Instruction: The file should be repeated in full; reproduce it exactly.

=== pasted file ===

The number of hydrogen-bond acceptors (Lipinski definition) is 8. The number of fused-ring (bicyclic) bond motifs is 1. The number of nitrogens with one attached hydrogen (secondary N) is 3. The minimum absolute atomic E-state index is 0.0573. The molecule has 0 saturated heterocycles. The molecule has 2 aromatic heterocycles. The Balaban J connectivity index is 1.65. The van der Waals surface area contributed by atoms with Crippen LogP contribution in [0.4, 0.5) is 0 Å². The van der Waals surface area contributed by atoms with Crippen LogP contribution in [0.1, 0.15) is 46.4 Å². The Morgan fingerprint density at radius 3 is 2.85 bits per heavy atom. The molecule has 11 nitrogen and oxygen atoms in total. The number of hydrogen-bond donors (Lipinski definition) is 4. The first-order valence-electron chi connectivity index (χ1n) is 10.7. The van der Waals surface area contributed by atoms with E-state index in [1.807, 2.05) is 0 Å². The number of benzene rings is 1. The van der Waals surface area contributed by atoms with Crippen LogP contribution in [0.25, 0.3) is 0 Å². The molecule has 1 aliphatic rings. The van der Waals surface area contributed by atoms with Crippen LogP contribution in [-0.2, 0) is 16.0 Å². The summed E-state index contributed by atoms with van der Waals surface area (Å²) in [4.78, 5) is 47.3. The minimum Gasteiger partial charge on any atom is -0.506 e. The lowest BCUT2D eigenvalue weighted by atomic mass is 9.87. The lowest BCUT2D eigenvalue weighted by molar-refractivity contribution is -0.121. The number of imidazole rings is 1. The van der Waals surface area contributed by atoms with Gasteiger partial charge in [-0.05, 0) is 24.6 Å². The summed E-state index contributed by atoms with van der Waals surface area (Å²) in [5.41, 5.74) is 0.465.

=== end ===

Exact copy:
The number of hydrogen-bond acceptors (Lipinski definition) is 8. The number of fused-ring (bicyclic) bond motifs is 1. The number of nitrogens with one attached hydrogen (secondary N) is 3. The minimum absolute atomic E-state index is 0.0573. The molecule has 0 saturated heterocycles. The molecule has 2 aromatic heterocycles. The Balaban J connectivity index is 1.65. The van der Waals surface area contributed by atoms with Crippen LogP contribution in [0.4, 0.5) is 0 Å². The van der Waals surface area contributed by atoms with Crippen LogP contribution in [0.1, 0.15) is 46.4 Å². The Morgan fingerprint density at radius 3 is 2.85 bits per heavy atom. The molecule has 11 nitrogen and oxygen atoms in total. The number of hydrogen-bond donors (Lipinski definition) is 4. The first-order valence-electron chi connectivity index (χ1n) is 10.7. The van der Waals surface area contributed by atoms with E-state index in [1.807, 2.05) is 0 Å². The number of benzene rings is 1. The van der Waals surface area contributed by atoms with Crippen LogP contribution in [0.25, 0.3) is 0 Å². The molecule has 1 aliphatic rings. The van der Waals surface area contributed by atoms with Crippen LogP contribution in [-0.2, 0) is 16.0 Å². The summed E-state index contributed by atoms with van der Waals surface area (Å²) in [4.78, 5) is 47.3. The minimum Gasteiger partial charge on any atom is -0.506 e. The lowest BCUT2D eigenvalue weighted by atomic mass is 9.87. The lowest BCUT2D eigenvalue weighted by molar-refractivity contribution is -0.121. The number of imidazole rings is 1. The van der Waals surface area contributed by atoms with Gasteiger partial charge in [-0.05, 0) is 24.6 Å². The summed E-state index contributed by atoms with van der Waals surface area (Å²) in [5.41, 5.74) is 0.465.